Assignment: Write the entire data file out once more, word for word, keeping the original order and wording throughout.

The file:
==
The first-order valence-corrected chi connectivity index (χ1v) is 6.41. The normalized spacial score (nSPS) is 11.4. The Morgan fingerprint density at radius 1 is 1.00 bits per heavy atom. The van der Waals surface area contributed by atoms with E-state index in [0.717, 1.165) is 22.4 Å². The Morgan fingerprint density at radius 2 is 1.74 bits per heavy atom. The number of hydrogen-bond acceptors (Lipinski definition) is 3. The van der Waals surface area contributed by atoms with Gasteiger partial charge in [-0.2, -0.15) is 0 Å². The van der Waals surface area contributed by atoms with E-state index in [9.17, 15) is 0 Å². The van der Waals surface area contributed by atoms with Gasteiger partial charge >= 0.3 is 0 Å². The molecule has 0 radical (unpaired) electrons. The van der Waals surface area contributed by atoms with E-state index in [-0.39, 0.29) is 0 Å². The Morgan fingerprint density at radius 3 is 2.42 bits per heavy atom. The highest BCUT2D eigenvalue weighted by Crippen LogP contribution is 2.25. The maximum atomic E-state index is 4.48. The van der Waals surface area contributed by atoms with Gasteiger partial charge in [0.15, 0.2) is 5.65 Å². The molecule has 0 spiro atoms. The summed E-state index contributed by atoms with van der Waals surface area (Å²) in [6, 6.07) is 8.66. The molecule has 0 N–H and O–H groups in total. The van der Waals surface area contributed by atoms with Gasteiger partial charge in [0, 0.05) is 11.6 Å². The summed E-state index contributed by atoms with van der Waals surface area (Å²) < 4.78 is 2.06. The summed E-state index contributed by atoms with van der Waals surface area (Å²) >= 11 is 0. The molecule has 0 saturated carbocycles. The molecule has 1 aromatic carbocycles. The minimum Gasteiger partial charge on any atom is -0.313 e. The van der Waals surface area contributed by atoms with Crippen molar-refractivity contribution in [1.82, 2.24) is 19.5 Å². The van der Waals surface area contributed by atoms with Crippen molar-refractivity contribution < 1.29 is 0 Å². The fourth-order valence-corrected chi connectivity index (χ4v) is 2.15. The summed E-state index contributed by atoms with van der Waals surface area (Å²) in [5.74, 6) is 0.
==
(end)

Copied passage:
The first-order valence-corrected chi connectivity index (χ1v) is 6.41. The normalized spacial score (nSPS) is 11.4. The Morgan fingerprint density at radius 1 is 1.00 bits per heavy atom. The van der Waals surface area contributed by atoms with E-state index in [0.717, 1.165) is 22.4 Å². The Morgan fingerprint density at radius 2 is 1.74 bits per heavy atom. The number of hydrogen-bond acceptors (Lipinski definition) is 3. The van der Waals surface area contributed by atoms with Gasteiger partial charge in [-0.2, -0.15) is 0 Å². The van der Waals surface area contributed by atoms with E-state index in [9.17, 15) is 0 Å². The van der Waals surface area contributed by atoms with Gasteiger partial charge >= 0.3 is 0 Å². The molecule has 0 radical (unpaired) electrons. The van der Waals surface area contributed by atoms with E-state index in [-0.39, 0.29) is 0 Å². The Morgan fingerprint density at radius 3 is 2.42 bits per heavy atom. The highest BCUT2D eigenvalue weighted by Crippen LogP contribution is 2.25. The maximum atomic E-state index is 4.48. The van der Waals surface area contributed by atoms with Gasteiger partial charge in [0.15, 0.2) is 5.65 Å². The molecule has 0 spiro atoms. The summed E-state index contributed by atoms with van der Waals surface area (Å²) in [6, 6.07) is 8.66. The molecule has 0 N–H and O–H groups in total. The van der Waals surface area contributed by atoms with Gasteiger partial charge in [0, 0.05) is 11.6 Å². The summed E-state index contributed by atoms with van der Waals surface area (Å²) < 4.78 is 2.06. The summed E-state index contributed by atoms with van der Waals surface area (Å²) >= 11 is 0. The molecule has 0 saturated carbocycles. The molecule has 1 aromatic carbocycles. The minimum Gasteiger partial charge on any atom is -0.313 e. The van der Waals surface area contributed by atoms with Crippen molar-refractivity contribution in [1.82, 2.24) is 19.5 Å². The van der Waals surface area contributed by atoms with Crippen molar-refractivity contribution < 1.29 is 0 Å². The fourth-order valence-corrected chi connectivity index (χ4v) is 2.15. The summed E-state index contributed by atoms with van der Waals surface area (Å²) in [5.74, 6) is 0.